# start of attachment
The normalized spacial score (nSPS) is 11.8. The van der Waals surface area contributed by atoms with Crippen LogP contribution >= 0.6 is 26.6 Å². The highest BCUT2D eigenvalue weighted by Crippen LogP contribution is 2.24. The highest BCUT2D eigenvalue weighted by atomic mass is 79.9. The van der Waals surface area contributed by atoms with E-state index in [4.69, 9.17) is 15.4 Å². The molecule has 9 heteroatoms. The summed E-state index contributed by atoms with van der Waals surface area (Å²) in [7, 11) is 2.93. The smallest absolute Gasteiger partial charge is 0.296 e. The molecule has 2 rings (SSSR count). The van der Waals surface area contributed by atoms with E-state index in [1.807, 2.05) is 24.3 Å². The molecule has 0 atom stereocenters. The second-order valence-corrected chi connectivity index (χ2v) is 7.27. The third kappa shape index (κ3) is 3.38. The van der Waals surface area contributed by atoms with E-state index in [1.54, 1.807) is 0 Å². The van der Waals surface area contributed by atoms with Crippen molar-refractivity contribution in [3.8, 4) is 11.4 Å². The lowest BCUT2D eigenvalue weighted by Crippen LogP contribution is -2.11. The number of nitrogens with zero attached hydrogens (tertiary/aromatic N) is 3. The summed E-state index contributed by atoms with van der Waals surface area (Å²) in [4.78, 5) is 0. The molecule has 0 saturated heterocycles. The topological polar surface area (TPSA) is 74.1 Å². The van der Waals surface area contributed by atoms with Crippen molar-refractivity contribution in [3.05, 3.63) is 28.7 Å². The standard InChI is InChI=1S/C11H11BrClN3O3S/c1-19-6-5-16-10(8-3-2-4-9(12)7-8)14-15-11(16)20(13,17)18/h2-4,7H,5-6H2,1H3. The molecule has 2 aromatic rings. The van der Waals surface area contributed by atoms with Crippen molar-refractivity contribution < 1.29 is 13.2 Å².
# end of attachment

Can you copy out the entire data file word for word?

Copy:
The normalized spacial score (nSPS) is 11.8. The van der Waals surface area contributed by atoms with Crippen LogP contribution >= 0.6 is 26.6 Å². The highest BCUT2D eigenvalue weighted by Crippen LogP contribution is 2.24. The highest BCUT2D eigenvalue weighted by atomic mass is 79.9. The van der Waals surface area contributed by atoms with E-state index in [4.69, 9.17) is 15.4 Å². The molecule has 9 heteroatoms. The summed E-state index contributed by atoms with van der Waals surface area (Å²) in [7, 11) is 2.93. The smallest absolute Gasteiger partial charge is 0.296 e. The molecule has 2 rings (SSSR count). The van der Waals surface area contributed by atoms with E-state index in [1.807, 2.05) is 24.3 Å². The molecule has 0 atom stereocenters. The second-order valence-corrected chi connectivity index (χ2v) is 7.27. The third kappa shape index (κ3) is 3.38. The van der Waals surface area contributed by atoms with E-state index in [1.54, 1.807) is 0 Å². The van der Waals surface area contributed by atoms with Crippen molar-refractivity contribution in [3.8, 4) is 11.4 Å². The lowest BCUT2D eigenvalue weighted by Crippen LogP contribution is -2.11. The number of nitrogens with zero attached hydrogens (tertiary/aromatic N) is 3. The summed E-state index contributed by atoms with van der Waals surface area (Å²) in [4.78, 5) is 0. The molecule has 0 saturated heterocycles. The topological polar surface area (TPSA) is 74.1 Å². The van der Waals surface area contributed by atoms with Crippen molar-refractivity contribution in [3.05, 3.63) is 28.7 Å². The standard InChI is InChI=1S/C11H11BrClN3O3S/c1-19-6-5-16-10(8-3-2-4-9(12)7-8)14-15-11(16)20(13,17)18/h2-4,7H,5-6H2,1H3. The molecule has 2 aromatic rings. The van der Waals surface area contributed by atoms with Crippen molar-refractivity contribution < 1.29 is 13.2 Å².